The U.S. Environmental Protection Agency has recognized five research projects for creative chemistry that show promise for improving the environment. The award winners include scientists at the Georgia Institute of Technology, Jeneil Biosurfactant Company, Bristol-Myers Squibb, Buckman Laboratories and Engelhard Corporation.
Since 1996, the Presidential Green Chemistry Challenge Awards have annually honored scientists who develop innovative chemistry to lower pollution. An independent panel of technical experts — convened by the American Chemical Society, the world's largest scientific society — judges the awards on behalf of stakeholders from government, industry, academia and the nonprofit sector.
The 2004 awards go to:
Charles A. Eckert, Ph.D., and Charles L. Liotta, Ph.D., Georgia Institute of Technology (Atlanta, Ga.) — By varying temperature and pressure, these researchers create “tunable” benign solvents from water and carbon dioxide (CO2), which host chemical reactions more cleanly and efficiently than typical solvents. The research team exploits the chemical properties of several solvents, including supercritical CO2, which is dense and compressible; nearcritical water with operating temperatures between 250-300 degrees Celsius; and CO2-expanded liquids, which can be easily separated. Each solvent offers unique advantages for chemistry-intensive industries, such as pharmaceuticals. Using very hot or nearcritical water, for instance, the researchers have catalyzed reactions without adding the usual base or acid catalysts — and thus avoided the pounds of salt waste normally left over from such reactions.
Jeneil Biosurfactant Company (Saukville, Wis.) — This small business developed a commercial process to cost-effectively produce rhamnolipid biosurfactants, which have applications in agriculture, cleaning and soil remediation. Surfactants reduce the surface tension of water and are found in many consumer and industrial products, including soaps, laundry and hard surface cleaners. Most surfactants are petroleum-based and some are harmful to the environment. Rhamnolipid biosurfactants are readily biodegradable, demonstrate low toxicity and are produced in a fermentation process from renewable resources. These naturally occurring biosurfactants have been used to recover hydrocarbons from oil sludge, to facilitate petroleum storage tank cleaning and for a wide variety of bioremediation projects. This biosurfactant was recently approved by the EPA for use as a fungicide for the agricultural industry.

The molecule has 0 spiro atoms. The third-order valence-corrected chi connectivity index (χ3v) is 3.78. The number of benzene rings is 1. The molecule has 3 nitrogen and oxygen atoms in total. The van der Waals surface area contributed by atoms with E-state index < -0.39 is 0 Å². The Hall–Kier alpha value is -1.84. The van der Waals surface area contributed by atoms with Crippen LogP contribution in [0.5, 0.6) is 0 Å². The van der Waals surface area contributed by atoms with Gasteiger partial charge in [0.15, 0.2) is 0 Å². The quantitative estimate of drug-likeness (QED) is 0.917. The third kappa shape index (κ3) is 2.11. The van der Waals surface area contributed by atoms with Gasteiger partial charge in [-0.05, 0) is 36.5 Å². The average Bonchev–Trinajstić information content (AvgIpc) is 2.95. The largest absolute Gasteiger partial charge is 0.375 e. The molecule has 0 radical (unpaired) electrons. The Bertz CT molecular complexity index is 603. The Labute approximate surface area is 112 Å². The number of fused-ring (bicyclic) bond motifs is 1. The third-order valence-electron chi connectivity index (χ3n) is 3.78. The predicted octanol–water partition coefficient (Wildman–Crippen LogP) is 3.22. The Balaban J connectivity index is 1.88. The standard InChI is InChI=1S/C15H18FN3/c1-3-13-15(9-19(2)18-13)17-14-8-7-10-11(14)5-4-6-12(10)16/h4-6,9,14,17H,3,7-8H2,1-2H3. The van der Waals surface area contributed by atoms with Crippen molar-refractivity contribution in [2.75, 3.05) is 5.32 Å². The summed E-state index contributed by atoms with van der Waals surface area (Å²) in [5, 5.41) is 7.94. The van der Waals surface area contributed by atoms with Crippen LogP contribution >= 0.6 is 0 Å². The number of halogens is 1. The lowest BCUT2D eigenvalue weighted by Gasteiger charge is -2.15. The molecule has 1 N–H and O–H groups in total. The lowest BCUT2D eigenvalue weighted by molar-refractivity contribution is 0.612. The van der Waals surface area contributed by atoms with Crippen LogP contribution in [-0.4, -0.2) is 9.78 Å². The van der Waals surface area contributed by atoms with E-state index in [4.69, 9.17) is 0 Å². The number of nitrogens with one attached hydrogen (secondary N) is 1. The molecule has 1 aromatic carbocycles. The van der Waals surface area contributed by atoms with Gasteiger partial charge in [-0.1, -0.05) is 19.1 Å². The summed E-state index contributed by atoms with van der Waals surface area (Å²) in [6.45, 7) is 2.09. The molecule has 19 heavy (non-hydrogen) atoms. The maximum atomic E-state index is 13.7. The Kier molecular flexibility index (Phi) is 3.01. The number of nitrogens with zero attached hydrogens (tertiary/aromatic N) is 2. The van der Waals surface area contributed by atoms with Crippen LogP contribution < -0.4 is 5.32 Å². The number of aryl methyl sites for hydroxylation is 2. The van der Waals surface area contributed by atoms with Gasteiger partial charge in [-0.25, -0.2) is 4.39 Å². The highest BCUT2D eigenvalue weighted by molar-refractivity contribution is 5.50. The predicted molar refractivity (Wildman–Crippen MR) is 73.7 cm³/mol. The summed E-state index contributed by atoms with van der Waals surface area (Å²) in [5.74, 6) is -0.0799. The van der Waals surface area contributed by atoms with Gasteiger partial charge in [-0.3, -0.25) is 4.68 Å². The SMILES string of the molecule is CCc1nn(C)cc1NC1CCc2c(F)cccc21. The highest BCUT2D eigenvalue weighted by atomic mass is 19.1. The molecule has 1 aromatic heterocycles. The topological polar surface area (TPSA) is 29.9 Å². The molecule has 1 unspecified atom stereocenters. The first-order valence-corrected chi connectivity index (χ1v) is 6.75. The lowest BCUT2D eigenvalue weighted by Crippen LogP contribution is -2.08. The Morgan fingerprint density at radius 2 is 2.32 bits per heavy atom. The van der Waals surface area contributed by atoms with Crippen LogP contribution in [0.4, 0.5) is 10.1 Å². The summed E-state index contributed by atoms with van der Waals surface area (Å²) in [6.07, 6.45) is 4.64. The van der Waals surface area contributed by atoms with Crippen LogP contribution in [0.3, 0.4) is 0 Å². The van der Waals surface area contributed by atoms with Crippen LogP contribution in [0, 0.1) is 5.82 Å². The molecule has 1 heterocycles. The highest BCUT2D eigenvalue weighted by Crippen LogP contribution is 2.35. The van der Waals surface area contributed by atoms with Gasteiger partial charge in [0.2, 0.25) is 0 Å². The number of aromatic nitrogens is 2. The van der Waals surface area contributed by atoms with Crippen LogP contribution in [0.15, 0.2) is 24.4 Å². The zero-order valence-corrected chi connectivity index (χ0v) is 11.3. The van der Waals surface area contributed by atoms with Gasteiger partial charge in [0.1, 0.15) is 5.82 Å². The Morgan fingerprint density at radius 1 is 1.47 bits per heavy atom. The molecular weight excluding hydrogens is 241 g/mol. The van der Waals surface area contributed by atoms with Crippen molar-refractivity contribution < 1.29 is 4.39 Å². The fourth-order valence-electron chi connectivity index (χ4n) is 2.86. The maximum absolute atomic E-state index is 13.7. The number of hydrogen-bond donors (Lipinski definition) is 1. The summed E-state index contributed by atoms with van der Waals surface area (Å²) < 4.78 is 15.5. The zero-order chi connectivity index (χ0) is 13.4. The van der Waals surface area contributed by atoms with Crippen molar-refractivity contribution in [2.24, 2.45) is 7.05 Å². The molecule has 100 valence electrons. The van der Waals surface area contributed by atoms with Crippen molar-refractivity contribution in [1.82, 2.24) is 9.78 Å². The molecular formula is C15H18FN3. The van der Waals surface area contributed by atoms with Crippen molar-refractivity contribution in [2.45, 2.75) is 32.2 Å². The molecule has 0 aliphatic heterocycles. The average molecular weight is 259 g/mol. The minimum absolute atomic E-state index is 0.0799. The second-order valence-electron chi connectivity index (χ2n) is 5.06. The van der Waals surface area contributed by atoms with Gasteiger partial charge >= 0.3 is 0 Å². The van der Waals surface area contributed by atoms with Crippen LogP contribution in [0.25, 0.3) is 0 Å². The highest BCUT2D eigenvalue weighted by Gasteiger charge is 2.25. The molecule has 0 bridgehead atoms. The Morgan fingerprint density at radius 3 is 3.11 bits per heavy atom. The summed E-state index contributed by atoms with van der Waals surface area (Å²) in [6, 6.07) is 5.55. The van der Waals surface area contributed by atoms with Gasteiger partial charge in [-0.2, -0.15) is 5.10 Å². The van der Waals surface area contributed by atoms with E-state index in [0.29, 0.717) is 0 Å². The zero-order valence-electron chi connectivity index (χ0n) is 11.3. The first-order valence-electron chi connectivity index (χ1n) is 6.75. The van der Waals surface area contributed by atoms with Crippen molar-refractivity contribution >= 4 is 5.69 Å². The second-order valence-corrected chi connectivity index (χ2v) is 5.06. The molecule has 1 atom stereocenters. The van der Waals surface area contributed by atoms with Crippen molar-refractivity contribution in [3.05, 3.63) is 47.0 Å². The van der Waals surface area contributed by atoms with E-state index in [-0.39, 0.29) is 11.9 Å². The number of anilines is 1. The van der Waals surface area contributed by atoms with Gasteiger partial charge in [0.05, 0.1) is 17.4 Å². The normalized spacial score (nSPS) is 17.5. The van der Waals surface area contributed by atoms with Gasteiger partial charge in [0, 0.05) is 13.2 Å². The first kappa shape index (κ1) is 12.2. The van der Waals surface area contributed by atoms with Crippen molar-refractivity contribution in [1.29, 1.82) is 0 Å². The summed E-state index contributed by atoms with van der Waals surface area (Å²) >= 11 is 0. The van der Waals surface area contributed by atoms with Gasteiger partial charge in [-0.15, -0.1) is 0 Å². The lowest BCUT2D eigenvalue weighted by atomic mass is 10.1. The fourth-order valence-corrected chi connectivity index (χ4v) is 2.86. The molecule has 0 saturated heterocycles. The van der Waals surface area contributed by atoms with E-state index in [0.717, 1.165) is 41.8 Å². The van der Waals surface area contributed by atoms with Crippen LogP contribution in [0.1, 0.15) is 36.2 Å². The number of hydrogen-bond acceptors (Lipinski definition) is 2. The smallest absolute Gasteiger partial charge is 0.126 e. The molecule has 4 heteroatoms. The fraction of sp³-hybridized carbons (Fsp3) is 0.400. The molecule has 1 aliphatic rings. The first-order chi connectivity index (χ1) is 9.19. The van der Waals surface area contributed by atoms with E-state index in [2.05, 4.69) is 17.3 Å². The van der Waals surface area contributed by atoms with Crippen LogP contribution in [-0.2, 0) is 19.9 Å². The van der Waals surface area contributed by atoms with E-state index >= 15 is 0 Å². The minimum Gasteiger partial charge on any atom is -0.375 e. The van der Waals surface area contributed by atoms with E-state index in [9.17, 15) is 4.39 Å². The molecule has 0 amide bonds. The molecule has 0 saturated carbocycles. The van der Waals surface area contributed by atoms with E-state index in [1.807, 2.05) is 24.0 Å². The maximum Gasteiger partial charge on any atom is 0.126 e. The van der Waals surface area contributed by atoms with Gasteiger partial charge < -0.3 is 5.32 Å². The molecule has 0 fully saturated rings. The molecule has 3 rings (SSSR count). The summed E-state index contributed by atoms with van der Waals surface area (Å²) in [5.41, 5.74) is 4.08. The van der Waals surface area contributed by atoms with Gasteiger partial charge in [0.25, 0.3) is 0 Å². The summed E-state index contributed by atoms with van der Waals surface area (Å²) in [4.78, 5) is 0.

Bristol-Myers Squibb Company (New York) — This pharmaceutical and health care company developed a better route to paclitaxel, a cancer drug used to treat ovarian and breast cancer. Paclitaxel was first isolated from the bark of the Pacific yew tree. Harvesting the bark meant sacrificing the tree, which provides habitat for the endangered spotted owl. Bristol-Myers Squibb designed a semi-synthetic route to paclitaxel, using a naturally occurring compound found in the European yew's leaves and twigs. Further improvements to the process have led to the synthesis of paclitaxel using Plant Cell Fermentation (PCF) technology. This new process using plant cell cultures saves energy, improves worker safety and eliminates tons of waste.
Buckman Laboratories International, Inc. (Memphis, Tenn.) — Recycling can be a sticky business when lingering adhesives on envelopes, magazine binding and other materials gum up the machines used by paper mills to turn recycled waste into new products. When built-up adhesives slow down paper machines, mill operators typically apply toxic solvents to the sticky gunk. But Buckman Laboratories found a novel enzyme to do the job more safely. The company's product, Optimyze™, contains an esterase-type enzyme that helps hydrolyze a major adhesive ingredient — polyvinyl acetate — and transform it into a more benign polyvinyl alcohol. Engineered by bacteria, a renewable resource, the enzyme represents a safe, biodegradable alternative to hazardous industrial solvents.
Engelhard Corporation (Iselin, N.J.) — This company has crafted a colorful niche: developing a line of environmentally friendly pigments. Unlike traditional pigments, Rightfit™ pigments lack heavy metals. Instead, scientists adapt and improve classic azo chemistry by conducting chemical reactions, often using calcium and strontium, in water-based solutions that work without using volatile organic compounds. The resulting pigments are durably vibrant and heat-stable — able to withstand temperatures over 260 degrees Celsius. Rightfit™ pigments are used to add color to mustard and ketchup bottles, coffee containers, motor oil and antifreeze cartons, and many other products.
Since 1996, the 46 Green Chemistry Award winners have contributed to the environment by eliminating 387 million pounds and 9.1 million gallons of hazardous substances, saving 440 million gallons of water, and reducing carbon dioxide emissions by 170 million pounds.
The Presidential Green Chemistry Challenge Awards Ceremony is part of the annual Green Chemistry and Engineering Conference, held this year June 28-30 at the National Academy of Sciences in Washington, D.C. More information is available at http://chemistry.org/meetings/greenchem2004.html.
Source: Eurekalert & othersLast reviewed: By John M. Grohol, Psy.D. on 21 Feb 2009
Published on PsychCentral.com. All rights reserved.
If a woman is sufficiently ambitious, determined and gifted -- there is practically nothing she can't do.
-- Helen Lawrenson